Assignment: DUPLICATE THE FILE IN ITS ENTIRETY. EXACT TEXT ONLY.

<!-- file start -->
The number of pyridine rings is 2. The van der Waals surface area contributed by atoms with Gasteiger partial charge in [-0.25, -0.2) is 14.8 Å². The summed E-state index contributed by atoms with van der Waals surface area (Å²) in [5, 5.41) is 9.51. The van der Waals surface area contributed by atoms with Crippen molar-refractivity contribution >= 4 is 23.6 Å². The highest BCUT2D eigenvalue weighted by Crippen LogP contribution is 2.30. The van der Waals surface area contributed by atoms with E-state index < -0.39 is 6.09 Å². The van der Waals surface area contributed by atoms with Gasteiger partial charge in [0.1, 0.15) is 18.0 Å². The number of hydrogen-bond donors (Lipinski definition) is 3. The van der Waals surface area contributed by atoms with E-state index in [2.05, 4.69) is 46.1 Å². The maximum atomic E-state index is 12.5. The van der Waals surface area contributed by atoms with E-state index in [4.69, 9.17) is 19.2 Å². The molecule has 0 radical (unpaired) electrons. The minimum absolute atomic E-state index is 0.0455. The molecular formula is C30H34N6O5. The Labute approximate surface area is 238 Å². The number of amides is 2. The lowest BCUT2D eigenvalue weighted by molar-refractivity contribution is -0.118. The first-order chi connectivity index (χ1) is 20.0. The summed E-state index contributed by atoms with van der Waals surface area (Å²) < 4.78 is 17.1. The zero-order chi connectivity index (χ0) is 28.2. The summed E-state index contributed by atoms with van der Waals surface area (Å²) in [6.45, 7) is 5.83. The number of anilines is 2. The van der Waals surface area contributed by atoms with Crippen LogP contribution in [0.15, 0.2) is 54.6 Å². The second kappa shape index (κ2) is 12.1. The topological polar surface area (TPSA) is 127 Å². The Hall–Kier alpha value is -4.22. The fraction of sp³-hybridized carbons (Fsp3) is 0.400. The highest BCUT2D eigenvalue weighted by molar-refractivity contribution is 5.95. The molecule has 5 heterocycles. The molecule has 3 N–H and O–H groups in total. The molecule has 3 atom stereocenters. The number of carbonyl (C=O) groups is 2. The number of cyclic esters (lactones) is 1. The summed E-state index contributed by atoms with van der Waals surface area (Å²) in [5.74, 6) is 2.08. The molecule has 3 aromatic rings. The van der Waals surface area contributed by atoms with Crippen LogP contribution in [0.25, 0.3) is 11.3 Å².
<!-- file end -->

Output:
The number of pyridine rings is 2. The van der Waals surface area contributed by atoms with Gasteiger partial charge in [-0.25, -0.2) is 14.8 Å². The summed E-state index contributed by atoms with van der Waals surface area (Å²) in [5, 5.41) is 9.51. The van der Waals surface area contributed by atoms with Crippen molar-refractivity contribution >= 4 is 23.6 Å². The highest BCUT2D eigenvalue weighted by Crippen LogP contribution is 2.30. The van der Waals surface area contributed by atoms with E-state index < -0.39 is 6.09 Å². The van der Waals surface area contributed by atoms with Gasteiger partial charge in [0.1, 0.15) is 18.0 Å². The number of hydrogen-bond donors (Lipinski definition) is 3. The van der Waals surface area contributed by atoms with E-state index in [2.05, 4.69) is 46.1 Å². The maximum atomic E-state index is 12.5. The van der Waals surface area contributed by atoms with E-state index in [4.69, 9.17) is 19.2 Å². The molecule has 0 radical (unpaired) electrons. The minimum absolute atomic E-state index is 0.0455. The molecular formula is C30H34N6O5. The Labute approximate surface area is 238 Å². The number of amides is 2. The lowest BCUT2D eigenvalue weighted by molar-refractivity contribution is -0.118. The first-order chi connectivity index (χ1) is 20.0. The summed E-state index contributed by atoms with van der Waals surface area (Å²) < 4.78 is 17.1. The zero-order chi connectivity index (χ0) is 28.2. The summed E-state index contributed by atoms with van der Waals surface area (Å²) in [6.45, 7) is 5.83. The number of anilines is 2. The van der Waals surface area contributed by atoms with Crippen LogP contribution in [0.15, 0.2) is 54.6 Å². The second kappa shape index (κ2) is 12.1. The topological polar surface area (TPSA) is 127 Å². The Hall–Kier alpha value is -4.22. The fraction of sp³-hybridized carbons (Fsp3) is 0.400. The highest BCUT2D eigenvalue weighted by molar-refractivity contribution is 5.95. The molecule has 5 heterocycles. The molecule has 3 N–H and O–H groups in total. The molecule has 3 atom stereocenters. The number of carbonyl (C=O) groups is 2. The number of cyclic esters (lactones) is 1. The summed E-state index contributed by atoms with van der Waals surface area (Å²) in [5.74, 6) is 2.08. The molecule has 3 aromatic rings. The van der Waals surface area contributed by atoms with Crippen LogP contribution in [0.25, 0.3) is 11.3 Å².